By Taly Matiteyahu
During a recent family dinner, my uncle said, “Tel Aviv is the city that never sleeps.” Having spent the last four years in Manhattan, I couldn’t help but object. “New York is the city that never sleeps.” He scoffed, saying there was no other city in the world like Tel Aviv. My love for New York aside, my uncle had a point.
While New York may never shut down, with stores that stay open 24-7, a lively nightlife scene in various neighborhoods, and a public transportation system that always runs, the city does sleep. The Financial District, which is overwhelmingly bustling during the daytime, becomes eerily calm and quiet after business hours. The Upper East Side bar scene is tame on weekday evenings. When there is bad weather, people quickly opt to stay in rather than go out. While New York may be called the city that never sleeps, New Yorkers certainly do.
I think part of the difference between New York and Tel Aviv is weather-induced. The climate in Tel Aviv is such that people want to (and can) enjoy spending time outside. While it can get quite hot during the day in the summer months, the weather in Tel Aviv is pretty wonderful. Plans to go out are practically never hindered by rainstorms or snow. Taking a walk or run on the tayelet (the boardwalk along the beach that runs from Yafo to Hatzok Beach) during the sunset, feeling the cool breeze against your skin, hearing nearby street musicians—it’s addictive in a way strolls along the Hudson River never were.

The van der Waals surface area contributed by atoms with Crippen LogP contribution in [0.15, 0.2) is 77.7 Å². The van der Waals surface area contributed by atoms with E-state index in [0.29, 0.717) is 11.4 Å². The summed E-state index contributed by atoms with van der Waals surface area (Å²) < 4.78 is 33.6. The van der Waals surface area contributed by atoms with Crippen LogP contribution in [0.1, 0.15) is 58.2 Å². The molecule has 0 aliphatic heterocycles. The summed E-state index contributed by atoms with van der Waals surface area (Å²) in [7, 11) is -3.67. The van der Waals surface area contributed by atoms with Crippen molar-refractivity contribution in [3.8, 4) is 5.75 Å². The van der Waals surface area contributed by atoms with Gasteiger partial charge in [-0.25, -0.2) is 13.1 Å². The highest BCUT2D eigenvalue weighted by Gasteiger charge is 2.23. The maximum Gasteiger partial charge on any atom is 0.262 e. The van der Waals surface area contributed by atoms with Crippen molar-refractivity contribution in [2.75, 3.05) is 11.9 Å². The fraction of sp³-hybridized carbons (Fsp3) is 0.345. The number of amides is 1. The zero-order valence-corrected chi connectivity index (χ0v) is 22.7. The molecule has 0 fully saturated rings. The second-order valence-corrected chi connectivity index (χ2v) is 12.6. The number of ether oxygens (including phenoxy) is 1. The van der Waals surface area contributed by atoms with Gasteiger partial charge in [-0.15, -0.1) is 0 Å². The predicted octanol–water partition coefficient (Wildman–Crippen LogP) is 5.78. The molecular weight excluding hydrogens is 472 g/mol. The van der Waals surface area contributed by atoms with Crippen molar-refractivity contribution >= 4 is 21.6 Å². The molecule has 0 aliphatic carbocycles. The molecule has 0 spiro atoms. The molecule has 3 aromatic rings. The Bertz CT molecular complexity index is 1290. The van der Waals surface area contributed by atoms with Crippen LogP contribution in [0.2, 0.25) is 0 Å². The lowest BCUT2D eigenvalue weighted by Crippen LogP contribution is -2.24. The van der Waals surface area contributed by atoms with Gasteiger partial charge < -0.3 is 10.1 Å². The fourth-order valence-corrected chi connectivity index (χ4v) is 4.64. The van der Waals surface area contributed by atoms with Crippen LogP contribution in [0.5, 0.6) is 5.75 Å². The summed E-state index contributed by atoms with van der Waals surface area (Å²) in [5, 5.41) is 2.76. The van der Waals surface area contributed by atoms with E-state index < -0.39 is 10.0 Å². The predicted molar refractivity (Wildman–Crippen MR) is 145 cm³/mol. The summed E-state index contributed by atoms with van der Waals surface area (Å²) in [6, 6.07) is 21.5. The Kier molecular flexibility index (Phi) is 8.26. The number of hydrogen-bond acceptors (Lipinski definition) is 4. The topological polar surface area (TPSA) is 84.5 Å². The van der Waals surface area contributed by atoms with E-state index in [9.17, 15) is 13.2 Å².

Tel Aviv is not just awake 24-7, but it’s also alive. People go out every night of the week, whether to Tel Aviv restaurants, bars, cafes, or the beach. That’s not to say New Yorkers don’t go out—they most certainly do. But Tel Aviv has something New York doesn’t… and I’m still trying to pinpoint exactly what the distinction is.
In the two weeks since I’ve arrived in Israel, I know I’ve only started to experience the Israeli lifestyle. While I am Israeli (I was raised in America by Israeli emigrants) I’ve never visited Israel for more than a month at a time. So far, I’m thrilled with life in Tel Aviv, despite constantly wishing I were better oriented with the city structure and geography as I was in New York. I know such knowledge and familiarity comes with time. I’m looking forward to getting to know Tel Aviv better, even if it means continuously debunking the notion that my beloved New York is not the city that never sleeps, but only a city that never sleeps.